In the last year, churches, schools and homeschool co-ops have adapted and perfected new technology and platforms to cope with the challenge of COVID. But let us not forget that these were in fact coping strategies. Compensations. Second best.
It is tempting to scroll the myriad of options newly developed and offered to us in the comfort of our own homes and begin to believe that this is superior to what we had before. A cultivated community of likeminded people. Teachers and classes that were once only a wish are now available on our screens- no need to even properly dress if you don’t want to! The convergence of COVID and technology have given us the excuse we’ve always secretly wanted, the desire to cultivate around ourselves only the kinds of people and ideas we want to hear and be apart of.
Online community is not community. It may serve a purpose and is likely here to stay now that is has been created, but we mustn’t substitute it for face to face contact with people who live and breathe right in our own neighborhoods and towns. The people who might not be ideal, who might challenge and annoy us- but who are in fact living life alongside us in a way that people online are not.
Real community is never ideal, not for long anyway. It is nearly always messy at some point if carried on for long enough. It takes commitment and perseverance and grace. It is good for us. It can’t be micromanaged and edited and filtered. It is real. It offers something that online communities can’t- the unique blend of unchosen personalities and thoughts and ideas that rub against and file and polish and sharpen each other. It is not ideal, but it is healthy.
I have been challenged this year on this topic of community. I have been made to think deeply about what my ideal is and I have been forced to own that in many ways it is comfort. I am not wrong in wanting comfort and neither are you. Life could be so much easier with those people- or that atmosphere… but alas, God knows what is best for us and it is not ease at all cost. What is best often comes to us in a life lived with a mix of people we might not have necessarily chosen, but whom we begin: first to respect, then value, and in the end love for who they are, not what they can offer. We see a microcosm of God’s ideal in the family unit. Such a mix of different personalities that sometimes grate and grind but who, with perseverance and a sprinkling of grace, ultimately eek out a beautiful melody that hints at the lilting diversity of heaven. This is real community.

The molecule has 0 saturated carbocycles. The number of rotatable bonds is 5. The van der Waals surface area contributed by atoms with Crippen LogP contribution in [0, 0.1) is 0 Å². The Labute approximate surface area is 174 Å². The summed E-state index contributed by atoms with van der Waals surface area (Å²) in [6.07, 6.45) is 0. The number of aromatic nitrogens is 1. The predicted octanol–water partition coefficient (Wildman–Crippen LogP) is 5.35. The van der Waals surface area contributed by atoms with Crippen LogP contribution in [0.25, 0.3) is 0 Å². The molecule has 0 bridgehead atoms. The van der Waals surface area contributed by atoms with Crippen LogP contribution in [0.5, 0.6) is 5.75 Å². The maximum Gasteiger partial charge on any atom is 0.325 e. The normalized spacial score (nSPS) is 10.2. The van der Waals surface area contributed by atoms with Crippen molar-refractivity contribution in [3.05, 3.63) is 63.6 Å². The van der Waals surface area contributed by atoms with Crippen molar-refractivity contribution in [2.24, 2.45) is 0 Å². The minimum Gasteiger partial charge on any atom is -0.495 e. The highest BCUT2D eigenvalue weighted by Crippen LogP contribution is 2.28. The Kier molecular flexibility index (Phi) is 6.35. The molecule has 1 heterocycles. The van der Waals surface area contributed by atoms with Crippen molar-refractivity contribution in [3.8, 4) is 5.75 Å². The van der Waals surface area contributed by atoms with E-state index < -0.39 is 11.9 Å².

I want to encourage you as I have encouraged myself- pursue real community. Or if you have it, don’t abandon it for the false shine of something better, or easier. This may apply to you and your children as you plan for the next school year. It may apply to your whole family as you weary of searching for a church fellowship. Of course there needs to be agreement on some level- but make sure that you are not looking SO far and SO wide that you miss what is right next door. Be willing to lay aside some of your ideals for the greater good of being a part of real community. Community is humbling- but humble is good. Keep in mind that Jesus humbles himself to be in relationship with you- not because it is good for him, but because it is good for you - because he believes relationship is that important.
We have entered a new era of online community offered on a level we have not seen before. The super qualified teacher teaching it the right way and the minister who interprets everything just the way we like will make it tempting to abandon the homeschool group with that family or the church with that quirky detail. Don’t do it. The greater good is that they are people- real flesh and blood people who are striving ultimately towards the same goals as you- just as imperfectly as you. Choose the greater good. Be like Jesus, be humble.
Online community is not real community. It might be easier- but it isn’t real.
Real community binds a society together in a way online cannot. On the prairie the grasses weave their roots together into a tough mat that strengthens and protects each individual. The woven mat benefits the plants but also stops the erosion that would undermine the entire prairie ecosystem. Community matters.